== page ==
Enter the Imaginarium

Mid-South tour guide Tad Pierson
of American Dream Safari on“carving his own cave” in downtown Memphis
 

Story by Casey Hilder

Photos by Casey Hilder and Madison Yen

Some have referred to it is as “The Imaginarium.” Tad Pierson calls it home.  

Americana drips from the ceilings of Pierson’s 7,500 square-foot garage apartment in Downtown Memphis. The space is busy and beatific, covered with hand-painted signs and self-fashioned “assembly art” made from discarded tires pulled haphazardly from the side of the road. Three airstream trailers sit comfortably in the confines of the cracked walls, decked out with dated relics including stacks of old cathode ray tube TVs, aging automobile parts and the unmistakable sheen of furniture coated in naugahyde.

 

A window unit juts from the side of a single trailer. “That’s my summer home,” he says. “You know, the one with AC.”

 

Living in a cramped confines of a 1970 teardrop camper is nothing new to the aging entrepreneur. When Pierson first arrived in the city more than 20 years ago, he spent his first eight months living in a trailer behind the P&H Café, a Midtown Memphis staple. “[The P&H] was basically my living room for a while,” he says of his early years as a Memphian. “I wouldn’t say it was love at first sight, but quite quickly I fell in love with the city.”

 

By day, Pierson hosts guided tours of the city that’s been his home since 1994. Dubbed “The American Dream Safari Company,” Pierson shows visitors a side of the city that isn’t shown in brochures. A far cry from the tour buses that trudge through the city, Pierson’s custom tours take guests on a cruise from Beale Street to North Memphis, stopping at places of note. The transportation of choice is a beige ‘55 Cadillac – the very same make and model once favored by the King of Rock and Roll.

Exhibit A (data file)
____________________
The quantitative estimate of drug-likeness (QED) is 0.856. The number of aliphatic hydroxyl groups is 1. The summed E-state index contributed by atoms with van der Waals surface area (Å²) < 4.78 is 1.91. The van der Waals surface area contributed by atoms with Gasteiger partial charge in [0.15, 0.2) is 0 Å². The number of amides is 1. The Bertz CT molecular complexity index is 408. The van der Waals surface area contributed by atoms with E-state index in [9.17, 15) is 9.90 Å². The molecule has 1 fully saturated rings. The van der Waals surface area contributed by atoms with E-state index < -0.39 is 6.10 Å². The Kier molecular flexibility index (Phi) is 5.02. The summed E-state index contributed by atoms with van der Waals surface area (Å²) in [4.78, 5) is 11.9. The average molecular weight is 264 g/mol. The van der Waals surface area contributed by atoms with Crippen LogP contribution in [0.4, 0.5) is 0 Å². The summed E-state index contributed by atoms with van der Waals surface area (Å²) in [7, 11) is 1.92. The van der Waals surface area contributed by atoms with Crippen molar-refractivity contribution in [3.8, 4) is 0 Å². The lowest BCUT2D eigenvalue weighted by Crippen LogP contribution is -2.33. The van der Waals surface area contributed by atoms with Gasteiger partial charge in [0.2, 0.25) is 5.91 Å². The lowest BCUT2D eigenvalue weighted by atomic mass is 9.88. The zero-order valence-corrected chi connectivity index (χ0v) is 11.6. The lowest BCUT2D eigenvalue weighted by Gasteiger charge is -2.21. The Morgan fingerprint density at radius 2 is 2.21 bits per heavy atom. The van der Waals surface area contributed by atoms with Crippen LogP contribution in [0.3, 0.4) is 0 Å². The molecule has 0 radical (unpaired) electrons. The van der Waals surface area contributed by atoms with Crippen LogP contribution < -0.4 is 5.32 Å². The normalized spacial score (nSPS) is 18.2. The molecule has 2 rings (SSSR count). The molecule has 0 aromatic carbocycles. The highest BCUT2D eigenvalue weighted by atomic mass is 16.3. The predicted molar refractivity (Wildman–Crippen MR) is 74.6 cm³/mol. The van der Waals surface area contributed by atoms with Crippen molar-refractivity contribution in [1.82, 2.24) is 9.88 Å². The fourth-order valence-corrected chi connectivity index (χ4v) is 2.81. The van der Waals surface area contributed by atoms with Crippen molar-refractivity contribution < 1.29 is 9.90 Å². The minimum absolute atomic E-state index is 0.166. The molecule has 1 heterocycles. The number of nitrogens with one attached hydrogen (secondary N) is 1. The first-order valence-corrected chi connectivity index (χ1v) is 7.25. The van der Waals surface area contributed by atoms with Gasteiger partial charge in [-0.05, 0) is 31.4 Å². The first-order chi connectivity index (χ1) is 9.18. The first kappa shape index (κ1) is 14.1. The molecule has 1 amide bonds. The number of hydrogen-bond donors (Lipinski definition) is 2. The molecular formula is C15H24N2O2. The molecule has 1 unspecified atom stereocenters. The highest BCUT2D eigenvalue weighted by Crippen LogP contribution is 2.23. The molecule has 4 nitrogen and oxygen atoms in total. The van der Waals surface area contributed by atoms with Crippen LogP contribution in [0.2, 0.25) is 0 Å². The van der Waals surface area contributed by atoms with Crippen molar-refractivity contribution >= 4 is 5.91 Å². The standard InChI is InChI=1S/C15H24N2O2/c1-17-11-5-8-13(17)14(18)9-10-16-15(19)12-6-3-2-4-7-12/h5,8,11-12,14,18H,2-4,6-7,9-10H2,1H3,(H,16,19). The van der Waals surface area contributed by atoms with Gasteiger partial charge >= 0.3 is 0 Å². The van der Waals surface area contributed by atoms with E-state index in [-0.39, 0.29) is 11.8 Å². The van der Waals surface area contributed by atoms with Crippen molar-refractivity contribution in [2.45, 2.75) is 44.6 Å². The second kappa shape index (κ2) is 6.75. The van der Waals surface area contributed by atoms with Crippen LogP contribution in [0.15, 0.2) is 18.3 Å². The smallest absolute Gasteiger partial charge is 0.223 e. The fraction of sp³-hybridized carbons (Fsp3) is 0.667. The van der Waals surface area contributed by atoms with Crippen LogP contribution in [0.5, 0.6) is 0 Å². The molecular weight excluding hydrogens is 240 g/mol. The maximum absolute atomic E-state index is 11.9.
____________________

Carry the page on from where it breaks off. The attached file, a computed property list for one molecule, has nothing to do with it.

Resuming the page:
“American Dream is all about the myth and legend of the open road,” he says. 

A love of the blues and the congealed culture unique to Memphis sparked a drive to explore that led Pierson out of a gig as a Route 66 tour guide and headfirst into the ripe, organic storytelling potential of the Bluff City. As with many Mid-South tourism companies, exploring the humble upbringings of Elvis Presley is a big draw. 

 

“You don’t need me to take you to Graceland” he says. “That’s pretty easy to find. But I show people a few nice places off the beaten path. Like where Elvis went to high school, where he lived in public housing and a lot of other places that really put his life into perspective.”

 

The same goes for the Blues. Visitors don’t come to Pierson looking for Beale Street. That's easy to find. They come for insider information about places like CJ’s NightClub in West Memphis, Club Flex in South Memphis and Wild Bill’s off Vollintine Avenue.

 

Pierson also works as a self-proclaimed “industrial artist,” designing and crafting works of art from found materials – mostly tires. These eclectic pieces add to the overall aesthetic of the “carve your own cave” mentality that dictates the interior décor of his home and studio. 

 

“I’ve developed a real eye for it -- it’s kind of a quirky thing,” he says. “I got started about 15 years ago painting garden planters and my big breakthrough was coming up with this two-tone paintjob for the tires, you know, painting in the treads. Then it became more of an art.”

 

Pierson’s indoor trailer park has allowed him to cut loose with his work. His garage home is now decorated from floor to ceiling with a wide array of custom creations including chairs, tables and lamps.

“You could call it by accident or you could call it part of the artistic journey,” he says of his handiwork. “I don’t know if it’s necessarily practical, but it’s definitely a work of functional art.”

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